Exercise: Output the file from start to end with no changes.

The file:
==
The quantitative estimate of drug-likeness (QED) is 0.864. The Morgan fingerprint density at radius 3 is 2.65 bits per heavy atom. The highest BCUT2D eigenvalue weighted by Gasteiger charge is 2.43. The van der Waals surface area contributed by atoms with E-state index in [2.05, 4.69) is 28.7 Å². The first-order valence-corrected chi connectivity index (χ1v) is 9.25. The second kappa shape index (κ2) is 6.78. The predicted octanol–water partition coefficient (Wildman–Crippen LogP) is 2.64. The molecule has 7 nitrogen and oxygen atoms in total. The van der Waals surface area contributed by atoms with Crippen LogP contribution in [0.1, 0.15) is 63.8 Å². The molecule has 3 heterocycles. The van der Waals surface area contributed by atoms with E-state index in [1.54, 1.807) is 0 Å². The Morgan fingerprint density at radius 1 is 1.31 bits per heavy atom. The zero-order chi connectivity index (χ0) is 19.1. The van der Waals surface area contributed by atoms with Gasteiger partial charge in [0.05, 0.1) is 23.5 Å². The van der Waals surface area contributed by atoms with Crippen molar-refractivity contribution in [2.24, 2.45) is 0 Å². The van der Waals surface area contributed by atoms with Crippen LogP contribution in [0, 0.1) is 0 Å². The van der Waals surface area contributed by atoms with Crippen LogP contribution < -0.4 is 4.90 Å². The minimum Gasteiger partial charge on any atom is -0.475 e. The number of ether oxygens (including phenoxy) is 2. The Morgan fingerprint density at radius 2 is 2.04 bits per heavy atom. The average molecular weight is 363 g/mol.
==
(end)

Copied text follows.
The quantitative estimate of drug-likeness (QED) is 0.864. The Morgan fingerprint density at radius 3 is 2.65 bits per heavy atom. The highest BCUT2D eigenvalue weighted by Gasteiger charge is 2.43. The van der Waals surface area contributed by atoms with E-state index in [2.05, 4.69) is 28.7 Å². The first-order valence-corrected chi connectivity index (χ1v) is 9.25. The second kappa shape index (κ2) is 6.78. The predicted octanol–water partition coefficient (Wildman–Crippen LogP) is 2.64. The molecule has 7 nitrogen and oxygen atoms in total. The van der Waals surface area contributed by atoms with Crippen LogP contribution in [0.1, 0.15) is 63.8 Å². The molecule has 3 heterocycles. The van der Waals surface area contributed by atoms with E-state index in [1.54, 1.807) is 0 Å². The Morgan fingerprint density at radius 1 is 1.31 bits per heavy atom. The zero-order chi connectivity index (χ0) is 19.1. The van der Waals surface area contributed by atoms with Gasteiger partial charge in [0.05, 0.1) is 23.5 Å². The van der Waals surface area contributed by atoms with Crippen molar-refractivity contribution in [2.24, 2.45) is 0 Å². The van der Waals surface area contributed by atoms with Crippen LogP contribution in [0, 0.1) is 0 Å². The van der Waals surface area contributed by atoms with Crippen LogP contribution < -0.4 is 4.90 Å². The minimum Gasteiger partial charge on any atom is -0.475 e. The number of ether oxygens (including phenoxy) is 2. The Morgan fingerprint density at radius 2 is 2.04 bits per heavy atom. The average molecular weight is 363 g/mol.